Therapy On The Farm Posted 2006-02-20
Crossing Creeks Assisting Mentally Ill With Work; Looking To Expand

By Melvin Mason

Ian Keats of Charlottesville pets a rooster at Crossing Creeks. The mental health facility has been open since 2004.
Ian Keats of Charlottesville pets a rooster at Crossing Creeks. The mental health facility has been open since 2004.

Photo by Thomas J. Turney

Ian Keats’ journey to a more normal life has brought him to a farm north of Broadway.

Whether it’s feeding chickens in a small coop or washing the dishes, he sees the farm off Mountain Valley Road as his way back to a healthier life.

Crossing Creeks has been open for more than a year, serving as a therapeutic community for people with long-term mental illness, such as schizophrenia and major depression.

Now, the organization is looking to expand so more people can receive assistance through work and support.

Based On Massachusetts Farm

The operation is partially based on the Gould Farm in Massachusetts, an emotional rehabilitation setting in operation for more than 100 years.

The board of directors has plans to expand the Rockingham center to accommodate more people over the years. Crossing Creeks is applying to the Rockingham County Board of Supervisors for a special-use permit.

The permit would allow Crossing Creeks to add three residential buildings and an activity building onto the 156-acre farm. It would also allow the farm to host up to six residents this year and a maximum of 30 by 2010.

Now, two clients live at the farm.

The county board is expected to consider the permit at its meeting Wednesday.

John Otenasek, the program manager for Crossing Creeks, said the community’s organizers want the facility to become a fully functioning farm. Apple trees and grapevines already have been planted and a chicken coop is in place.

Otenasek, who went to Gould for three years to deal with his schizophrenia and remains a member of Gould’s board of trustees, said farming gives clients skills they can use and offers some therapy as they try to transition to a healthier life.

"This is for people who are discharged from hospitals, but may not be ready to go back" to society, he said.

Crossing Creeks’ organizers met with neighboring property owners last week to discuss concerns about the facility, including questions about whether the clients are dangerous.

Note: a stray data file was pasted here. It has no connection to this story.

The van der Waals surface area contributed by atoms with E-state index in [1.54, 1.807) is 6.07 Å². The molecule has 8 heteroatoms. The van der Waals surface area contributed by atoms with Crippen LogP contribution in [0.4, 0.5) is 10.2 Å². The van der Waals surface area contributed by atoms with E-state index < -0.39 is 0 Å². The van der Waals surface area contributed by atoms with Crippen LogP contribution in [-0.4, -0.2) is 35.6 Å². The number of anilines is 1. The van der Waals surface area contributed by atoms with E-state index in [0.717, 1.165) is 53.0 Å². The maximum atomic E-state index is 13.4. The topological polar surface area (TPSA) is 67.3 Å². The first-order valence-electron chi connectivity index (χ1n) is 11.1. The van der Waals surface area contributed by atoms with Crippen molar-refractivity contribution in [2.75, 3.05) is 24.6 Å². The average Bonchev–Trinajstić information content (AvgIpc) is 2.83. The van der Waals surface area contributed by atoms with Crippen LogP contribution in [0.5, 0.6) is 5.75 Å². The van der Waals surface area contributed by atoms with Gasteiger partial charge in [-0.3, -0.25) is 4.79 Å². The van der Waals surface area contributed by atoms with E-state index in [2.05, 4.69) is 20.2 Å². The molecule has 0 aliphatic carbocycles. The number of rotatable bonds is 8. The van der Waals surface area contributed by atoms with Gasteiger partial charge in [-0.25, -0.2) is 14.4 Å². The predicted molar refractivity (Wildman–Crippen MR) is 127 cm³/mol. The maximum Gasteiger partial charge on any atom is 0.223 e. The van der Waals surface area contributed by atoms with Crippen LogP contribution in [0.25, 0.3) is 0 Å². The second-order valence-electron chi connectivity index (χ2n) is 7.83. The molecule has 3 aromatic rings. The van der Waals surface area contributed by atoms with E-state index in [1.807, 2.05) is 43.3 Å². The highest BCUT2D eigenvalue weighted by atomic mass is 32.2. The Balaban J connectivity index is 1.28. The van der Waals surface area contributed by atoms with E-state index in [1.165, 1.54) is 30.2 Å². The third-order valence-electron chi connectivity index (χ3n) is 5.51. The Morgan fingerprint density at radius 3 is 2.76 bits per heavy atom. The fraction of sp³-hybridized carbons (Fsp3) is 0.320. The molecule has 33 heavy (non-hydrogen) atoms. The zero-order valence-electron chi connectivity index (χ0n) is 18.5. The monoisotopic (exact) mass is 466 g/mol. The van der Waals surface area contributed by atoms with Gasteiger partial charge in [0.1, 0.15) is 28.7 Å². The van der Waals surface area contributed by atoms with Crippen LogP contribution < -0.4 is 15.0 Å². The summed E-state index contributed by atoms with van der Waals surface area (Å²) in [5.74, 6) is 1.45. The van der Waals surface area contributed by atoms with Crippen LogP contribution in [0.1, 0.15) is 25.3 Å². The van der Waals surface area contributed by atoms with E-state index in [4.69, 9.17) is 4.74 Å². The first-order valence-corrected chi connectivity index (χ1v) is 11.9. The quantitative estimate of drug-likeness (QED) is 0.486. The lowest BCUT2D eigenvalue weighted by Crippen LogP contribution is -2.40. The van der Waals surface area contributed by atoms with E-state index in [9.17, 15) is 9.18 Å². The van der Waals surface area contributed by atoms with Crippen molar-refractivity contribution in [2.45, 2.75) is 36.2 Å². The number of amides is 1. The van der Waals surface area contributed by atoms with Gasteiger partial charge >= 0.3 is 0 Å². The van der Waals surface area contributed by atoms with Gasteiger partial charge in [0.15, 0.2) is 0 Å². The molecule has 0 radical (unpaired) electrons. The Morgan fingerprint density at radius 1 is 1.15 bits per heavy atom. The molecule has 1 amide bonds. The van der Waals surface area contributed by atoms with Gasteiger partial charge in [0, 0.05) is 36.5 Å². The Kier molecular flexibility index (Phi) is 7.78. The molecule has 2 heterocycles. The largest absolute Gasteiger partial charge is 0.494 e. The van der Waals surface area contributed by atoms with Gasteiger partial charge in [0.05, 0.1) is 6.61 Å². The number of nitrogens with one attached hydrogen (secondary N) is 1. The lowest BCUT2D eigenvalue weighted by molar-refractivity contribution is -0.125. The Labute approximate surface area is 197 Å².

Clients at Crossing Creeks voluntarily go to the farm, and the facility does not accept clients who are violent or are sexual offenders, Otenasek said.

Nearly two dozen people visited the facility Saturday for a volunteer community workday, held on the third Saturday of every month. Visitors worked with Crossing Creek staff and board members on chopping firewood, painting window shutters and insulating the building to save on heating costs.

Sharing, Learning To Manage

Pat Hostetter Martin, a member of the Crossing Creeks board, said the place she and others are working on is a place where people can learn about their illness and get support while working.

"It helps you learn about what you have to do and to get better," said Hostetter Martin, whose son went to the Gould farm in Massachusetts for his schizo-affective disorder. He is no longer there. "There’s no cure, but there is definitely recovery."

Keats, 43, of Charlottesville, has been at Crossing Creeks for about a year. He lives with bipolar disorder and found himself sleeping all day before going to Crossing Creeks.

"My life had spun down to nothing," he said. "I had no kind of life."

At Crossing Creeks, he said, things are improving as he finds support from the people who work there. His work at Crossing Creeks includes feeding the chickens and rounding up their eggs. He also gets some support from a former client.

"Coming here has given me a sense of community," Keats said.

Contact Melvin Mason at 574-6273 or mmason@dnronline.com

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